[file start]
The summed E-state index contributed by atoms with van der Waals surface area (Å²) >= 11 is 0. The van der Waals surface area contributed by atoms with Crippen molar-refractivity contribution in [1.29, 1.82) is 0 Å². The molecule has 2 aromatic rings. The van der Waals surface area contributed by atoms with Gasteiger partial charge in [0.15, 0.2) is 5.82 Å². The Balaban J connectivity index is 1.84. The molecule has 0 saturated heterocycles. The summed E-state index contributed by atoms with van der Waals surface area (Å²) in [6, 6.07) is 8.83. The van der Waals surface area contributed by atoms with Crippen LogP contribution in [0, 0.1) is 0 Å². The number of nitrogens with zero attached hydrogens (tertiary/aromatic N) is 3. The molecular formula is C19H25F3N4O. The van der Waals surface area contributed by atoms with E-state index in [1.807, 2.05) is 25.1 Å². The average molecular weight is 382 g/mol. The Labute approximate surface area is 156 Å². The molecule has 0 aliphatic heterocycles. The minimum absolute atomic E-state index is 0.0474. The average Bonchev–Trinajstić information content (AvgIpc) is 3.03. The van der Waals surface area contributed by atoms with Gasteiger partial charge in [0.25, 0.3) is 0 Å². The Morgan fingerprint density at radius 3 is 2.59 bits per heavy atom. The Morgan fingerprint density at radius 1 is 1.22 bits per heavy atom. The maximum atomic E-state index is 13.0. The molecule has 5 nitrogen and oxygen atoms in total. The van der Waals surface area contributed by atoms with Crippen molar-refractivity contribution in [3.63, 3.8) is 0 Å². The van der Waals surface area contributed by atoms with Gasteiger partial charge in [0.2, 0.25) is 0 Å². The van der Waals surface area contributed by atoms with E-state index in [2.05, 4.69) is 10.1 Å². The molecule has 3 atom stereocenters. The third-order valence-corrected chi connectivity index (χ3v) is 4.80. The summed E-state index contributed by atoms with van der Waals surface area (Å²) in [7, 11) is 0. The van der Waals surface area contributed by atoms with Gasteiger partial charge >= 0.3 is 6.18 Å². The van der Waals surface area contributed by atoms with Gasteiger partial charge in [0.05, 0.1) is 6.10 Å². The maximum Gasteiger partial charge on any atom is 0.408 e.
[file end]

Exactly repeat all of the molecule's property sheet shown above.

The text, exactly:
The summed E-state index contributed by atoms with van der Waals surface area (Å²) >= 11 is 0. The van der Waals surface area contributed by atoms with Crippen molar-refractivity contribution in [1.29, 1.82) is 0 Å². The molecule has 2 aromatic rings. The van der Waals surface area contributed by atoms with Gasteiger partial charge in [0.15, 0.2) is 5.82 Å². The Balaban J connectivity index is 1.84. The molecule has 0 saturated heterocycles. The summed E-state index contributed by atoms with van der Waals surface area (Å²) in [6, 6.07) is 8.83. The van der Waals surface area contributed by atoms with Crippen LogP contribution in [0, 0.1) is 0 Å². The number of nitrogens with zero attached hydrogens (tertiary/aromatic N) is 3. The molecular formula is C19H25F3N4O. The van der Waals surface area contributed by atoms with E-state index in [1.807, 2.05) is 25.1 Å². The average molecular weight is 382 g/mol. The Labute approximate surface area is 156 Å². The molecule has 0 aliphatic heterocycles. The minimum absolute atomic E-state index is 0.0474. The average Bonchev–Trinajstić information content (AvgIpc) is 3.03. The van der Waals surface area contributed by atoms with Gasteiger partial charge in [0.25, 0.3) is 0 Å². The Morgan fingerprint density at radius 3 is 2.59 bits per heavy atom. The Morgan fingerprint density at radius 1 is 1.22 bits per heavy atom. The maximum atomic E-state index is 13.0. The molecule has 5 nitrogen and oxygen atoms in total. The van der Waals surface area contributed by atoms with Crippen molar-refractivity contribution in [3.63, 3.8) is 0 Å². The van der Waals surface area contributed by atoms with Gasteiger partial charge in [0.2, 0.25) is 0 Å². The van der Waals surface area contributed by atoms with E-state index in [2.05, 4.69) is 10.1 Å². The molecule has 3 atom stereocenters. The third-order valence-corrected chi connectivity index (χ3v) is 4.80. The summed E-state index contributed by atoms with van der Waals surface area (Å²) in [7, 11) is 0. The van der Waals surface area contributed by atoms with Gasteiger partial charge >= 0.3 is 6.18 Å². The van der Waals surface area contributed by atoms with Gasteiger partial charge in [0.05, 0.1) is 6.10 Å². The maximum Gasteiger partial charge on any atom is 0.408 e.